Monday, February 28, 2011

Random thought

Matt Redmond: "I thought about buying one of those cheesy bumper stickers at the local Christian bookstore but then I thought, "Why would I do that when I can say it on Twitter and facebook?!""

Slow change and preaching

This weblog is committed to the transformation of Christians into the image of Christ. And, as Trevin Wax points out, a major vehicle for that transformation is biblical preaching:
Pastors, don’t underestimate the cumulative effect of your preaching. You are not dumping information into brains. You are forming the habits of your people, teaching them how to read and understand and apply the Bible for themselves. How you preach week after week matters just as much as what you preach.

Weekly confrontation with the Word of God slowly changes how we look at the world. We see God more clearly, our human state, and the future of the world within the Bible’s framework, even if we don’t remember all the information in an individual message. Sermons gradually change the way we think and feel and believe and hope.
Amen. And thanks to Darryl Dash for the link.

Friday, February 25, 2011

Entitled to nothing

Ben Witherington: "One of the things that constantly strikes me about the U.S. when I come back from overseas doing preaching or teaching or writing, or mission work of some kind, is just how spoiled so many Americans are, perhaps even the majority of Americans."

Of hospitals and healing

"The modern cliché is that a church is not a showcase for saints, but a hospital for sinners. That is good as far as it goes, but it does not go far enough. The truth is that yes, the church is a hospital for sinners, but it is for those who know they are sinners. Those who come to a hospital are not there to stay sick, but to get well. Those that seem to want to stay sick are perhaps those who think that they are already well, just by virtue of being at the hospital. The church is a hospital, but it is also to be a holy habitation, a place for those who have gotten well, and these also know they need to provide hospice care for one another while we are on the way to heaven."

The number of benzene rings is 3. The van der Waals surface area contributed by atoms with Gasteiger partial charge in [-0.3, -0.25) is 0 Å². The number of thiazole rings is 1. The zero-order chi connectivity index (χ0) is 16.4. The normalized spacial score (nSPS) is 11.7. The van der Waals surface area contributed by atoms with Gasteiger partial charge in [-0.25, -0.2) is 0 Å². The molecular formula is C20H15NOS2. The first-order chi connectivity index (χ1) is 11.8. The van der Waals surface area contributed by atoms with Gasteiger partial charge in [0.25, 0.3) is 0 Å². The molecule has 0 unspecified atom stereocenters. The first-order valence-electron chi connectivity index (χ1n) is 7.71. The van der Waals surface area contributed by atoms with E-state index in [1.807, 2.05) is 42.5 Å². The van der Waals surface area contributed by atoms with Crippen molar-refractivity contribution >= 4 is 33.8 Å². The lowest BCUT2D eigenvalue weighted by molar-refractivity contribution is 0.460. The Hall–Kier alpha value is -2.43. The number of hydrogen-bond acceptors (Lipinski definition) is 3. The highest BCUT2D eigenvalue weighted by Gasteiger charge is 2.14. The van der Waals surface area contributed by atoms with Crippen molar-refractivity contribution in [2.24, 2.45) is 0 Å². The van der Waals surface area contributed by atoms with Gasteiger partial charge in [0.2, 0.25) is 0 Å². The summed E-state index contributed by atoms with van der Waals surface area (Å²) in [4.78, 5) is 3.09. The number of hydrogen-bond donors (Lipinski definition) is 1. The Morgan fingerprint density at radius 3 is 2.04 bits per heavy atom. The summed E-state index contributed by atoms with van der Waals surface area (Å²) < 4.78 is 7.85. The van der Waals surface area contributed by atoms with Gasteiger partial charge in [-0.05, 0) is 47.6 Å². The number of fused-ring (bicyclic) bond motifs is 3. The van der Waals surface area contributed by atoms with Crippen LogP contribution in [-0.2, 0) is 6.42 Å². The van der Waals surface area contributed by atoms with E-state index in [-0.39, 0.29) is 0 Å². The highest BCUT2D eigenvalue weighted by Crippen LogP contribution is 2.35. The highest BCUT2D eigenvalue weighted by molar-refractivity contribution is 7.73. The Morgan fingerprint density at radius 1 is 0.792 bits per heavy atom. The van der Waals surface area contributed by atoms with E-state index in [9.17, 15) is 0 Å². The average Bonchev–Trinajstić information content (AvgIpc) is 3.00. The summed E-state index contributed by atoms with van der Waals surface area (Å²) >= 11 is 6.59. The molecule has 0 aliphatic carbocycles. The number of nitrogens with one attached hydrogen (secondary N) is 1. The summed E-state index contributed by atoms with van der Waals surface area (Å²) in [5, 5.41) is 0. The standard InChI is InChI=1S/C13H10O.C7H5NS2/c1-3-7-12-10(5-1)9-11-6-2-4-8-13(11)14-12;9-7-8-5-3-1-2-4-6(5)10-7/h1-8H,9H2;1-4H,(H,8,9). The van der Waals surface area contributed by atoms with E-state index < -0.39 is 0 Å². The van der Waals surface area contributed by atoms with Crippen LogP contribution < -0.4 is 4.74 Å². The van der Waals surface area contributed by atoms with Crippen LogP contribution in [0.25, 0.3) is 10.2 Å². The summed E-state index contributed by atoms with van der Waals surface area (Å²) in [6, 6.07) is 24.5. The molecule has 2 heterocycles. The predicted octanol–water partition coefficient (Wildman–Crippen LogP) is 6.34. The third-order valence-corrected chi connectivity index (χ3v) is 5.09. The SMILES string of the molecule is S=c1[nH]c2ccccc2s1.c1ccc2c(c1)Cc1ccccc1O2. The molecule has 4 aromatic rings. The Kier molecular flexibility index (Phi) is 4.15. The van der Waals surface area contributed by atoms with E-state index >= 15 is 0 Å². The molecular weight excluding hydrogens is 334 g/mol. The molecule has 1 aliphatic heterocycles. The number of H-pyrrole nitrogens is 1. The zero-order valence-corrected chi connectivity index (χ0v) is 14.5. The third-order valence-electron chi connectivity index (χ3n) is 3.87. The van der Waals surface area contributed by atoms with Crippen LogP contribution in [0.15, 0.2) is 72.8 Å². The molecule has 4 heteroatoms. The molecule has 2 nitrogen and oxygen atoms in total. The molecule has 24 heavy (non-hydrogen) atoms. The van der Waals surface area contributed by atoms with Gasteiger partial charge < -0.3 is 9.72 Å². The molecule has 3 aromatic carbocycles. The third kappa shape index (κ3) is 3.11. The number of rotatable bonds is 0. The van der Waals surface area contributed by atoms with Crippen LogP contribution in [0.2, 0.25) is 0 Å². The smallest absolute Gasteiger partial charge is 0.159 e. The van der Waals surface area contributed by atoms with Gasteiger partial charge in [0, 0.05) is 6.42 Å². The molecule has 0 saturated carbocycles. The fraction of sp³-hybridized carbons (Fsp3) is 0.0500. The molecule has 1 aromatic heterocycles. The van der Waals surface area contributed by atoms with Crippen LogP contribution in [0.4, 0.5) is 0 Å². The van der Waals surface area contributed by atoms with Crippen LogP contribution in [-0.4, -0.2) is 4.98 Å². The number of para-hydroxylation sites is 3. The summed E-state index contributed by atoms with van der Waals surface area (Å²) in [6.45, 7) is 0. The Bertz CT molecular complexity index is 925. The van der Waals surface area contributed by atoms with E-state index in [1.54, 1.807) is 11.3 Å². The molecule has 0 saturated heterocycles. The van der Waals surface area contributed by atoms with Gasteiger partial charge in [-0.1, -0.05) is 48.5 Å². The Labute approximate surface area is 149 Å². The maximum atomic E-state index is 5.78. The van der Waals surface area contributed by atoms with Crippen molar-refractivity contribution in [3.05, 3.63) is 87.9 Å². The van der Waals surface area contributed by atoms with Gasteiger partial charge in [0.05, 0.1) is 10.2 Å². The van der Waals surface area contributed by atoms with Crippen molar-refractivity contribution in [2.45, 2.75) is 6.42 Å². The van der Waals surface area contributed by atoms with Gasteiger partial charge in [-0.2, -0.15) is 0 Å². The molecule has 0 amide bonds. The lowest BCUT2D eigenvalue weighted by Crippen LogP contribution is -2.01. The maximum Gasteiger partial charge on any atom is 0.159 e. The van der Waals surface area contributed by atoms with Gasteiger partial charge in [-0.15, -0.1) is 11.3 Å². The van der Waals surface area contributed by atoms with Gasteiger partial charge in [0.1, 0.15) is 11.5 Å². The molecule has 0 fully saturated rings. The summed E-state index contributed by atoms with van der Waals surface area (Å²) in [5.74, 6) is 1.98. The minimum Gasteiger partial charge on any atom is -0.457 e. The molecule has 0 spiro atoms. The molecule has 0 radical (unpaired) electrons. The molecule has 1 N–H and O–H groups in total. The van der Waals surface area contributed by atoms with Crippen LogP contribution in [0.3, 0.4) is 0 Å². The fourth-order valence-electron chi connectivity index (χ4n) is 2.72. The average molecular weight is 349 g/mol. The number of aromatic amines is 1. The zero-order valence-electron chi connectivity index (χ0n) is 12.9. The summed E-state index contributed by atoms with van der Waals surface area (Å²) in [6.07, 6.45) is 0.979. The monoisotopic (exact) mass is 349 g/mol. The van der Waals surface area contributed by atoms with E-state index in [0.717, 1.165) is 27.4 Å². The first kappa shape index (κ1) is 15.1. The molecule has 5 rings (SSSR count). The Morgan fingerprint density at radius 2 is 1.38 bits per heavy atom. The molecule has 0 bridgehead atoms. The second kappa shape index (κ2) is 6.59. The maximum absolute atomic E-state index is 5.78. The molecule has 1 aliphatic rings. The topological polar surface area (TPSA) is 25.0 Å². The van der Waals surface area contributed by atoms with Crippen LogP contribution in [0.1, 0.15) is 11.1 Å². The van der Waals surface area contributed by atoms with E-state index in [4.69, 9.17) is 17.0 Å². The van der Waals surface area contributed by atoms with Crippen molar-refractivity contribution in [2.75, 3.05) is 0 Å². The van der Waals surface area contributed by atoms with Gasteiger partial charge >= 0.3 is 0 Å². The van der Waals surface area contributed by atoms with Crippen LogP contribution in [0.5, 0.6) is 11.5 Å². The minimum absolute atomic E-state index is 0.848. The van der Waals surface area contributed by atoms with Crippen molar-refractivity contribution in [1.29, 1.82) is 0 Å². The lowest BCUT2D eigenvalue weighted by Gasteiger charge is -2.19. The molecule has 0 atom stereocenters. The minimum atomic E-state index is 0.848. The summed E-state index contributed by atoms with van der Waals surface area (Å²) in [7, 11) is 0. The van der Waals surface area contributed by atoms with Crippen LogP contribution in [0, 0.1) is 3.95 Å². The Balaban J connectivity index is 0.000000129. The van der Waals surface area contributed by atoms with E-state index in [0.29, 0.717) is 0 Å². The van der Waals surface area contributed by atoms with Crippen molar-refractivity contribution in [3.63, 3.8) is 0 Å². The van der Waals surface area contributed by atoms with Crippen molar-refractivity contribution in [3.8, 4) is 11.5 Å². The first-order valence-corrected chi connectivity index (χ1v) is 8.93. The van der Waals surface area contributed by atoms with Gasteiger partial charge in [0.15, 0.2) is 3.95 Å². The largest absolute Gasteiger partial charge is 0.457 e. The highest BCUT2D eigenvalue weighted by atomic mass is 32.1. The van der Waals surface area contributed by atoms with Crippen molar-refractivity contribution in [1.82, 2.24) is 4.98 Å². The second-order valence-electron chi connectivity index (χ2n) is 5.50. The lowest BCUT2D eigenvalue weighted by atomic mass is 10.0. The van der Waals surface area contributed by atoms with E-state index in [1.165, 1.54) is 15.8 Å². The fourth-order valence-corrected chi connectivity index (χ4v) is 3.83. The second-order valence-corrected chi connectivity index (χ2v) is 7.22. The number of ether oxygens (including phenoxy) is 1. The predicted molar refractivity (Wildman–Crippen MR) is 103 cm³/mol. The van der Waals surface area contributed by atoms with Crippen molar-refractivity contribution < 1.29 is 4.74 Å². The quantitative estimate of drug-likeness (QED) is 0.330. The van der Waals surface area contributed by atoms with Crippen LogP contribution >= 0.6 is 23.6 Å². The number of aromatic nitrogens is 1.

Churches that make a difference

Dan Edelen considers why churches in the U.S. don't seem to be conducive for Christians to openly and honestly share their true needs. Consider this example:
I once told an Internet friend who had been out of work for a long time and suffering greatly that he should stand up in the middle of his church service one day and just say, “I need a job. Can any of you help?” I suggested to another that he call a well-known parachurch ministry in his area that is always talking about how men must be the breadwinner in order to be good Christians and ask them, “What jobs do you have available for me to do so I can be the man you insist I must be? I can report to work tomorrow.”
Good point. I wonder how that went?

Update: Dan answers that question here in the comments section.

Thursday, February 24, 2011

A little extra today

Yesterday I was afraid that if I waited till after evening Bible study to update the weblog, I wouldn't get around to it doing it all day. And guess what? That's exactly what happened. So here's a little more than usual today; I hope you find it edifying.

Keeping the right standard

Royce Ogle offers a solid little reminder on the importance of resisting the temptation of examining ourselves by looking around and seeing how we compare:
When God gives finals he will not grade on the curve. We must sincerely look into the mirror of his Word and see ourselves as he sees us. The Bible must be the final authority for both faith and practice."

Healing, obedience, and proclamation

Have you ever wondered why Jesus, especially in Mark's gospel, did works of healing and told the healed person not to tell? Most of us who have thought about it have probably settled on an answer or two. J.D. Hatfield suggests one lesson I'd never really considered:
Sometimes, when Jesus helps and heals us, it is not yet time to tell the whole world about it. Rather, it is time to be obedient, and get back into those things that are expected of whole people. Just because Jesus breaks the patterns of sin doesn’t mean we are free to break the patterns of life. You need to let your life show that you have been healed, and its purpose, being obedient, rather than just trying to go and tell everyone about it, without the obedience. If we want to be mature, we won’t let our zeal make our announcements premature. When we are healed the first place to go is not the public square, but into the secret place, for the sacred giving of thanks.